WY-LENE: But that’s not unique.

RAJ: That’s a hard one. I like easy questions.

WY-LENE: Okay, who has influenced you the most in your life?

RAJ: My parents. I can see the different ways in which they’ve influenced me now. Dad is a very hard worker, has very high expectations of himself, and always leads by example. Mum has high EQ and is able to read situations and people, just by meeting them. When you combine those two attributes, it’s a good type of person to be in business.

WY-LENE: What does your dad do?

RAJ: He is semi-retired, and does all sorts of businesses. He started his career sewing jewellery for 18 to 20 hours a day. He came to New York when he was 21, with no money. And subsequently, he built a big fashion business.

WY-LENE: The promise of the American Dream.

RAJ: Yes! He used to go to the airport in Bombay, sit outside of his car, and watch the planes fly to New York… hoping that one day he would have enough money to go there.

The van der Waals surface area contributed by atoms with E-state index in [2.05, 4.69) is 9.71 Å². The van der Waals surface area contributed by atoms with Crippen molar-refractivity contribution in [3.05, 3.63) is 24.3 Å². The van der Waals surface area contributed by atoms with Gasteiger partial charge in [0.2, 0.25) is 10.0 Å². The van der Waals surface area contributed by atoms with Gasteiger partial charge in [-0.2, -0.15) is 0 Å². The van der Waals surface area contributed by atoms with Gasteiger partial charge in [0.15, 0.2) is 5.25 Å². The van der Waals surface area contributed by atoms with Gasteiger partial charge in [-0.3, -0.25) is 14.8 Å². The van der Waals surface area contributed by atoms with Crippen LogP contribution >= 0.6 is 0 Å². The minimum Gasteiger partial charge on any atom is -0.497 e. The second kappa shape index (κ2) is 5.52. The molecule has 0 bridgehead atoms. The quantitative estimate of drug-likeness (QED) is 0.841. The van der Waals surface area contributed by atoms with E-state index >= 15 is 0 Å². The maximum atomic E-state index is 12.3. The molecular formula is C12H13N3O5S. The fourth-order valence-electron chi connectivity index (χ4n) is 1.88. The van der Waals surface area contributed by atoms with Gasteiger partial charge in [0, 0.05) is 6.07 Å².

WY-LENE: What’s the worst thing anyone’s said to you in your entire life?

RAJ: I don’t know if it has ever happened before or that I have just consciously blocked it out. I’m trying to remember… I remember a teacher in fifth grade saying that I’m no good and I’ll never do well in school. I also remember a fairly influential person in the restaurant industry here, saying to Alex and I, “There’s nothing about you that’s special or differentiates you from the rest. Don’t open a restaurant.”

WY-LENE: You guys proved them wrong. What is your most unappealing habit? 

RAJ: I’ve been told that I bite my T-shirt too much, and I send too many emails.

WY-LENE: Well, that could be an idiosyncrasy to calm yourself. 

RAJ: Maybe, that’s what it is.

WY-LENE: Last question: What is the most important lesson life has taught you?

RAJ: I’m trying to learn to appreciate some of the things that are happening around me, and the people by my side. In our business, we’re exposed to anyone from 18 years old to people in their 50s/60s, and the most common thing that I hear from people who are older than me, is to try and appreciate things as they are right now—especially the people around you, and the moments you spend with your family. It’s very easy to get caught up in the daily grind and forget about what matters most in life.